PHO­TOCROMIC Lenses will actu­ally darken when exposed to sun­light. When you walk indoors, the col­oration dis­ap­pears. This effect can be uti­lized on all lens types. They are pri­mar­ily used on pre­scrip­tion glasses.

AR COAT­ING: AR stands for “Anti-Reflective”.  AR lenses work on both the inside and the out­side of the lens. It helps in high-glare sit­u­a­tions when the sun is at its max­i­mum, espe­cially if your frame type allows light in from the sides such as in wire-frame glasses or frames that do not wrap around to cover the sides of the eyes.


UV PRO­TEC­TION / VLT RAT­ING: All but the cheap­est knock off sun­glasses these days offer UV (Ultra­vi­o­let) pro­tec­tion.  UV rays are the harm­ful rays that come from the sun and do dam­age to our eyes and skin.  There are two forms of UV rays:  UVA and UVB.  UVA rays affect the sur­face and cause the instant burn, and can even dam­age the retina with pro­longed expo­sure.  UVB rays are the rays that pen­e­trate deep and cause long term dam­ages.  Both rays are harm­ful.  In fact, if the lenses have slight mag­ni­fy­ing prop­er­ties and do not come with UV pro­tec­tion, you will be expos­ing your eyes to more radi­a­tion than if you had noth­ing. Most glasses offer 99–100% UV pro­tec­tion, and since the rays are not vis­i­ble, there is no rea­son to have any less protection.

VLT RAT­ING stands for “Visual Light Trans­mis­sion”.  This is essen­tially a mea­sure­ment of how much light is actu­ally com­ing through the lens and reach­ing your eyes.  A VLT rat­ing of 20% means that 20% of light pass­ing through the lenses actu­ally reaches your eyes.

COLOR: Lenses are all tinted dif­fer­ently and each color fil­ters light based on var­i­ous conditions:

GRAY: Lenses are the most com­mon, and block out light uni­formly while still retain­ing accu­rate color range

BROWN: Lenses reduce blue wave­lengths and also pro­vide excel­lent con­trast and depth perception.

YEL­LOW: Lenses actu­ally increase the light enter­ing your eye. They also cre­ate a great con­trast. Yel­low is ideal for low light sit­u­a­tions or cloudy days.

ORANGE: Lenses are also used for lower light con­di­tions, although reduce the trans­mis­sion of blue light so can be used in sun­light as well. Orange is great for hunt­ing and snow sports.

RED: Lenses are best used at sun­set and sun­rise con­di­tions, increas­ing con­trast while also reduc­ing glare and block­ing out light.  They are a great all around lens when the sun is not too intense.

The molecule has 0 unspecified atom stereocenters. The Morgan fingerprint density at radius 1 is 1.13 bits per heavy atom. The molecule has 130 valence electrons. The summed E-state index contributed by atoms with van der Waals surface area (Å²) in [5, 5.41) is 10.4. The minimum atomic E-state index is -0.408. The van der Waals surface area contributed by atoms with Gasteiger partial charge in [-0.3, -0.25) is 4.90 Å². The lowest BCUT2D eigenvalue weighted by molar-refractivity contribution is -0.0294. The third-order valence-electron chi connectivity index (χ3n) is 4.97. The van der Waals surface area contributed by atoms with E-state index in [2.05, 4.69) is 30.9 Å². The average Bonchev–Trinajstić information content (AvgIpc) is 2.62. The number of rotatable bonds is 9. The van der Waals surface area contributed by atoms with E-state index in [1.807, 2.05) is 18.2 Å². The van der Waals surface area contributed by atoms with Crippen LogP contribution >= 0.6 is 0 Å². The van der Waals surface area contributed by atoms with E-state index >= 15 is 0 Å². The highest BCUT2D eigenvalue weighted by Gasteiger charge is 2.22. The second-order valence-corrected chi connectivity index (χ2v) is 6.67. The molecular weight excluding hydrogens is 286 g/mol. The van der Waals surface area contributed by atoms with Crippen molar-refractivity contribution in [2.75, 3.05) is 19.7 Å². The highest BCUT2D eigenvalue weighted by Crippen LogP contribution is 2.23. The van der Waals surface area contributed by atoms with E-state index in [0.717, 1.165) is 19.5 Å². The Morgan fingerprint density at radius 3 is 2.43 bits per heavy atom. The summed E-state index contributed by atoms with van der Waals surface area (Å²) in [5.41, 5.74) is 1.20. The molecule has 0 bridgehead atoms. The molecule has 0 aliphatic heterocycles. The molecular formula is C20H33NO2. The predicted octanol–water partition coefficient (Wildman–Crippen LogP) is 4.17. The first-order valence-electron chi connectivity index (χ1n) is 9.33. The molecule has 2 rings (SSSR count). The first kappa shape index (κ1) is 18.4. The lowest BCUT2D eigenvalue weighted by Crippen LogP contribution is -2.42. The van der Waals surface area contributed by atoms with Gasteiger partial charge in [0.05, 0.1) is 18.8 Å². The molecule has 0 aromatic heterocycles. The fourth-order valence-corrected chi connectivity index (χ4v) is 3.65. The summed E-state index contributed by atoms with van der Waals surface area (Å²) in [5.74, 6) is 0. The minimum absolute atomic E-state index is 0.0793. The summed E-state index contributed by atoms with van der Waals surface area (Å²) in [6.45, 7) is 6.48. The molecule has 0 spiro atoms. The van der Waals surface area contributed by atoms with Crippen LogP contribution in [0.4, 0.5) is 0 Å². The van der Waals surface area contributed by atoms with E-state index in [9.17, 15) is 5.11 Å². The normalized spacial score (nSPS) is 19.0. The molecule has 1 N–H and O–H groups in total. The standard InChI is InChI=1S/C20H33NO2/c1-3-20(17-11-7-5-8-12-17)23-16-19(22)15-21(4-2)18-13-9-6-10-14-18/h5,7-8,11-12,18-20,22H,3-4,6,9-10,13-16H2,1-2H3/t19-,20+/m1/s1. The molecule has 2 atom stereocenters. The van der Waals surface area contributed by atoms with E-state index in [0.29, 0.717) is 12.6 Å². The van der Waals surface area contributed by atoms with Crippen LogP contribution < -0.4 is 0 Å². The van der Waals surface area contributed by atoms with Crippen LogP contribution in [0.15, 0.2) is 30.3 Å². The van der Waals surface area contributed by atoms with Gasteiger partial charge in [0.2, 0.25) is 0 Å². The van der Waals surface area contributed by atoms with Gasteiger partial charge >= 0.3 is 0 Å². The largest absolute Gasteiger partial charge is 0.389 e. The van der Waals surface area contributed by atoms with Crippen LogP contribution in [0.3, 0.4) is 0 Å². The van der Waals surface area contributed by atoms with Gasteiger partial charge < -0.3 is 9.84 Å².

BLUE: Lenses are great for bring­ing out def­i­n­i­tion dur­ing foggy and cloudy days, but can also be used in sunny con­di­tions.  Many ten­nis play­ers use it as it brings out the def­i­n­i­tion in the ball quite well.

INTER­CHANGE­ABLE: A num­ber of glasses, espe­cially those geared to sports, offer inter­change­able lenses. This is a great option for folks need­ing sun pro­tec­tion in vary­ing light conditions.

HINGES: Most glasses have hinges on the arms to allow for them to fold com­pactly. There are two main types of hinges:

SPRING LOADED Hinges are designed to flex to the face and com­press next to the face, giv­ing a more secure fit.  These are more com­mon on metal sunglasses.

BAR­REL Hinges are where a small screw is inserted between the arm and the frame.  Depend­ing on the mate­r­ial of the frame/arm, you might need to be cau­tious of these, as weaker plas­tic can be prone to break­ing at this spot.


USES: The best way to choose your next pair of sun­glasses is to decide how you’ll be using them. Here are a few ele­ments to look for when mak­ing your decision:

SKI­ING: Ski­ing sun­glasses are a nice replace­ment for gog­gles in spring snow when tem­per­a­tures are warmer. Look for mod­els that offer vents to keep the lenses defogged while you’re bomb­ing groomers.

CYCLING: Look for a shape that will fit widely around the whole eye to help pre­vent dust, debris, and insects from get­ting in. Wider lenses will also accom­mo­date a wider field of view for when you’re ped­al­ing in the attack position.

PAD­DLING: Look for pho­tocro­matic lenses to com­bat the glare from side waves while you’re fight­ing through a train of Class III-IVs

RUNNING/HIKING: Look for light­weight, tight-fitting sun­glasses that won’t bounce up and down with each stride.

CLIMB­ING GLASSES: Look for wide lenses that will pro­tect the eye from dust and debris and ensure the widest field of view so you never miss a crimp.

Of course, you don’t need a unique pair of glasses for each of your dif­fer­ent out­doors pur­suits but it helps to know the level of move­ment you’ll be doing, as well as what lev­els of reflec­tion you’ll be fight­ing. A good pair of sun­glasses is worth its weight in gold; that said, just because a pair is expen­sive doesn’t mean that it’s right for you. Be hon­est with what you need and you will have an enhanced expe­ri­ence in all light­ing conditions.